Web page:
Humphrey: I remember the very early challenges when developing our first range, there was so much to learn about garment technology as swimwear is quite a different construction technique due to the stretch fabric. It was also a very exciting time, we researched our preferred suppliers and found a renowned lingerie factory in Wales where our first collection was made. We were faced with challenge after challenge but soon learned that that’s what we signed up for! I remember driving to the factory and back in one day through a blizzard named “Beast of the East.” That was interesting when developing a swim collection wrapped in hats and scarves and having to fit test the swimwear in freezing temperatures.
What do you try to communicate through your designs?
In our minds when we are designing is a powerful, strong, independent woman. We really spend a lot of time developing and tweaking before we launch to ensure we get the perfect fit so that our customers feel amazing. That’s always our end goal. When we started discussing our ideas for Pursuit before we launched we knew we wanted to break the typical “sustainable” mold of minimal designs and neutral color palettes. We wanted to inspire our generation to shop more consciously and show that you can do this without sacrificing style and fashionability. Our swimwear is designed to empower, enhance the female silhouette and make you stand out in a crowd. We play with shapes that help to sculpt the body and give the most flattering finish. We always strive to bring our fashion expertise to the forefront, which is what we have become known for. It’s all about fashion and function.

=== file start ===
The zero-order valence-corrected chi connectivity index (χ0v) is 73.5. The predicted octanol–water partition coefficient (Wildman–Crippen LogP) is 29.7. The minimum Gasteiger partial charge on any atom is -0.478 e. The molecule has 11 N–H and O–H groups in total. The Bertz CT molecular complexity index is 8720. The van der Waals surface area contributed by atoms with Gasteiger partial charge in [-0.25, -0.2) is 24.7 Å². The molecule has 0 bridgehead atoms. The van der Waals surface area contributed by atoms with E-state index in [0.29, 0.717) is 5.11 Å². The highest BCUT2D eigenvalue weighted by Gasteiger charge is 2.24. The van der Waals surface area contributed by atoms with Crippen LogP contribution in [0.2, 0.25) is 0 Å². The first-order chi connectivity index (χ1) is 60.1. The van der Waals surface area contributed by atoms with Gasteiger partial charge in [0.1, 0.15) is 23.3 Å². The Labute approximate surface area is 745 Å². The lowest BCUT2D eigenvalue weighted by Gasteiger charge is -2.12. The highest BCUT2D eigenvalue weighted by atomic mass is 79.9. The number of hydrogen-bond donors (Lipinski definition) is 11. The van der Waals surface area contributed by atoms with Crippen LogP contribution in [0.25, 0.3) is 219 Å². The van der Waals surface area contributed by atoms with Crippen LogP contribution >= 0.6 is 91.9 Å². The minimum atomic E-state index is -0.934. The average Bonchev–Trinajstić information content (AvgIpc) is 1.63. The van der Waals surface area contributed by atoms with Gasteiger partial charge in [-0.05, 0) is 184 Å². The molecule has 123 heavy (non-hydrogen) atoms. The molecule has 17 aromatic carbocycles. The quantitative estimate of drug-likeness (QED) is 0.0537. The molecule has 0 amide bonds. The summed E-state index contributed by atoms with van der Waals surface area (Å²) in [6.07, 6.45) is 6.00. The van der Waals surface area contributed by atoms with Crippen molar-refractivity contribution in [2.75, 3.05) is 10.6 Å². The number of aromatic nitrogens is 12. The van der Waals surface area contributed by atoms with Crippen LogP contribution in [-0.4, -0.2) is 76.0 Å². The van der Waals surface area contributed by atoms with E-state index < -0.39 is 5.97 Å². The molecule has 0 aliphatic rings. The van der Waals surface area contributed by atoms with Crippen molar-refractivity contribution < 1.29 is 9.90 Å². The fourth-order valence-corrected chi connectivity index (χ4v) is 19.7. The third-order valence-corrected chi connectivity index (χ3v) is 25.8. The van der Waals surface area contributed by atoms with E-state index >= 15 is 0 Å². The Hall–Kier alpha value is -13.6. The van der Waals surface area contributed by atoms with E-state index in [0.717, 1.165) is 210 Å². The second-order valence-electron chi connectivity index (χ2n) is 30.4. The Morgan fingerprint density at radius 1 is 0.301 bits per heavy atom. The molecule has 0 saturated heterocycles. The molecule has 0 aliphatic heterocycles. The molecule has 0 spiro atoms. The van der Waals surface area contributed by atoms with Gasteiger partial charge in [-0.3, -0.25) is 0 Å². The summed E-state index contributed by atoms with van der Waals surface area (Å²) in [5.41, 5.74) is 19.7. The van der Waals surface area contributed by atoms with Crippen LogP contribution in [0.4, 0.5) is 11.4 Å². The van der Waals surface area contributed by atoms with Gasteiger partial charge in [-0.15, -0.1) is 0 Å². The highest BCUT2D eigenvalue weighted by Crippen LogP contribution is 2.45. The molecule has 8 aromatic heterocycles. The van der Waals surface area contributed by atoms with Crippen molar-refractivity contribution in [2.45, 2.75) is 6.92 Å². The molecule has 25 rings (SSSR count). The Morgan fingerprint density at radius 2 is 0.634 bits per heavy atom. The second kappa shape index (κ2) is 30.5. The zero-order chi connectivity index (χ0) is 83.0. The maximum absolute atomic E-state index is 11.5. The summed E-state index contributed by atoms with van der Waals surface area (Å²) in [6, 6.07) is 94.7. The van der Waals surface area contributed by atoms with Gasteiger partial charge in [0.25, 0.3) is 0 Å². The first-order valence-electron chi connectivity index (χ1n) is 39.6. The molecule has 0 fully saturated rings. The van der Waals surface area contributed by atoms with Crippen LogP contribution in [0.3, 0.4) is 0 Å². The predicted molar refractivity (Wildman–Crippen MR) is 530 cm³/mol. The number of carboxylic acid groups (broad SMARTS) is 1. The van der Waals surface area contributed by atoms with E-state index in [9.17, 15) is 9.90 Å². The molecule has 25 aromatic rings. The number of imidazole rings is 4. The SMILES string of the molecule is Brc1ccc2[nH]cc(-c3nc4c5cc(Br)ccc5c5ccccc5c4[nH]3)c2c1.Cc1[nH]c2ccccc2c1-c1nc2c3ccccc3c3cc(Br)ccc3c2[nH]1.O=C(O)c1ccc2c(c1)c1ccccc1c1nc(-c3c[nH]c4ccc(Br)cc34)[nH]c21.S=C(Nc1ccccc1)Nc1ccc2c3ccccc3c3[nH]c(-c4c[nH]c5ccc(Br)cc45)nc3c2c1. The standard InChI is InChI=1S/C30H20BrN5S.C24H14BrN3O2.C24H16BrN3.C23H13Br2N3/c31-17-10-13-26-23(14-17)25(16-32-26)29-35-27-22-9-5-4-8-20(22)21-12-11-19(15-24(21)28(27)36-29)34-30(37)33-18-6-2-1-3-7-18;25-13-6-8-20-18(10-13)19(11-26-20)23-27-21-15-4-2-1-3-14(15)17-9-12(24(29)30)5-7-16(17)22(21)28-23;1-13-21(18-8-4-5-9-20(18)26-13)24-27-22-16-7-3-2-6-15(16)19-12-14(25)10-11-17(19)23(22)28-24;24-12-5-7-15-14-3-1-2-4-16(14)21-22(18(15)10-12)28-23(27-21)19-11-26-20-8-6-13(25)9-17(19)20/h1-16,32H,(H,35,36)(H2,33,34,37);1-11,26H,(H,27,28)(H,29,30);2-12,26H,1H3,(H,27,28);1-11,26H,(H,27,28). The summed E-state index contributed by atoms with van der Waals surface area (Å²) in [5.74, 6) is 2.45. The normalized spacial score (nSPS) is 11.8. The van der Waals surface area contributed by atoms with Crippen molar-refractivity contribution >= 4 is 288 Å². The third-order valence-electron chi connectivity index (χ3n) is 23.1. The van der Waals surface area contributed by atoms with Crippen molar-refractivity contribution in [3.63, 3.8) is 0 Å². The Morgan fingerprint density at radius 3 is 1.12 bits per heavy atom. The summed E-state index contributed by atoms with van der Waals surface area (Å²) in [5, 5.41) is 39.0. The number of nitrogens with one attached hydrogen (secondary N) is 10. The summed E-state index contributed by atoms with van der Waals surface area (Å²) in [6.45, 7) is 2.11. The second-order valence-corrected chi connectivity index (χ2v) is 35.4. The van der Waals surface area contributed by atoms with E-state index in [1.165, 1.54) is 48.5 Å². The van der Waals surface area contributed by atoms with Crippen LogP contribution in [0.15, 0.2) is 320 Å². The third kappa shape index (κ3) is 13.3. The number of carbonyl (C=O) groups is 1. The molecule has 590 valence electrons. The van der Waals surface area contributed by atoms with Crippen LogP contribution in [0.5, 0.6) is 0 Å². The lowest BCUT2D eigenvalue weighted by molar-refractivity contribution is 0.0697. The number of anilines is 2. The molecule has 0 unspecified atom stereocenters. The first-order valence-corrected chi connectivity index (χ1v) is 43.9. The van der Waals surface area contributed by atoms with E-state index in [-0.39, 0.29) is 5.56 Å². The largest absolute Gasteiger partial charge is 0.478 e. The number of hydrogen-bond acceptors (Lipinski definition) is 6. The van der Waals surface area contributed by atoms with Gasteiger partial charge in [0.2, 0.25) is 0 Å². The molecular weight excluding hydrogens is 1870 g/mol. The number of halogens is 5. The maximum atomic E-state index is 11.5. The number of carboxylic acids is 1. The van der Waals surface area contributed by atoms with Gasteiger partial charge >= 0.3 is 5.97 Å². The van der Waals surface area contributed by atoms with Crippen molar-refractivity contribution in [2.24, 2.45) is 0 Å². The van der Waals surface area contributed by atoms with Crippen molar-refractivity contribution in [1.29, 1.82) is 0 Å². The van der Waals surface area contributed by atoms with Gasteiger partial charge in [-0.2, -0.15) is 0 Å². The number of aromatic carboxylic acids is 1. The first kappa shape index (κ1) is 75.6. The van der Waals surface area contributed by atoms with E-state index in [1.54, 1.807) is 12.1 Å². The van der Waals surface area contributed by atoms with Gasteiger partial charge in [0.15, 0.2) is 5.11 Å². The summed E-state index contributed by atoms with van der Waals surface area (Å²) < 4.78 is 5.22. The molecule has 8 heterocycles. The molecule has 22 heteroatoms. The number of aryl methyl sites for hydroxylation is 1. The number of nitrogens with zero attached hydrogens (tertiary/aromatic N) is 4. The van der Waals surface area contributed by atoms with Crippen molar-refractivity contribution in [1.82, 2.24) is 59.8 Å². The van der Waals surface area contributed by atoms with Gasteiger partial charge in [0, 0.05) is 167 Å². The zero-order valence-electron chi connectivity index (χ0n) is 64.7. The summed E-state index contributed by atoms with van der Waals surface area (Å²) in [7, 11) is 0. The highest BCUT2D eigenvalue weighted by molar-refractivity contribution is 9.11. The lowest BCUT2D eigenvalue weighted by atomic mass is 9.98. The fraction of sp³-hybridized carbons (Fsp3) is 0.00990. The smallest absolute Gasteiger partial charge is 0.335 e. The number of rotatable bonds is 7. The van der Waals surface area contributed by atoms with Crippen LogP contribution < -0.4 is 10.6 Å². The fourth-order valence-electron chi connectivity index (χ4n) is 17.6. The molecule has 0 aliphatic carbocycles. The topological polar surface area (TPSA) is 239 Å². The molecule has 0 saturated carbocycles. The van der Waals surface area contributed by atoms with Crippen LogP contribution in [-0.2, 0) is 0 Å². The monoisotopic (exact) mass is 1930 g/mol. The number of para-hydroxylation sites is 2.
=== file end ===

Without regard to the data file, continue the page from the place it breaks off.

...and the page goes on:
What is each Pursuit the Label swimsuit made from?
Everything in our collection is created from ECONYL®, a yarn that is made from regenerated discarded fishing nets and other pre- and post-consumer waste from the land and sea. Our collections have been created with this specific fabric from the day we launched. Most of our trims are OEKO-TEX® certified and everything is ethically made in the U.K. at our local factory in London. Unlike regular nylon which is made using more energy intensive processes, ECONYL® is made of nylon waste from landfills and oceans in a closed-loop process. This process emits 50% less carbon dioxide and uses 50% less energy. This fiber is then blended with LYCRA® XTRA LIFETM, giving the final fabric a luxurious sculpting fit. The beauty of ECONYL® regenerated nylon is that it has the potential to be recycled infinitely, without ever losing its quality.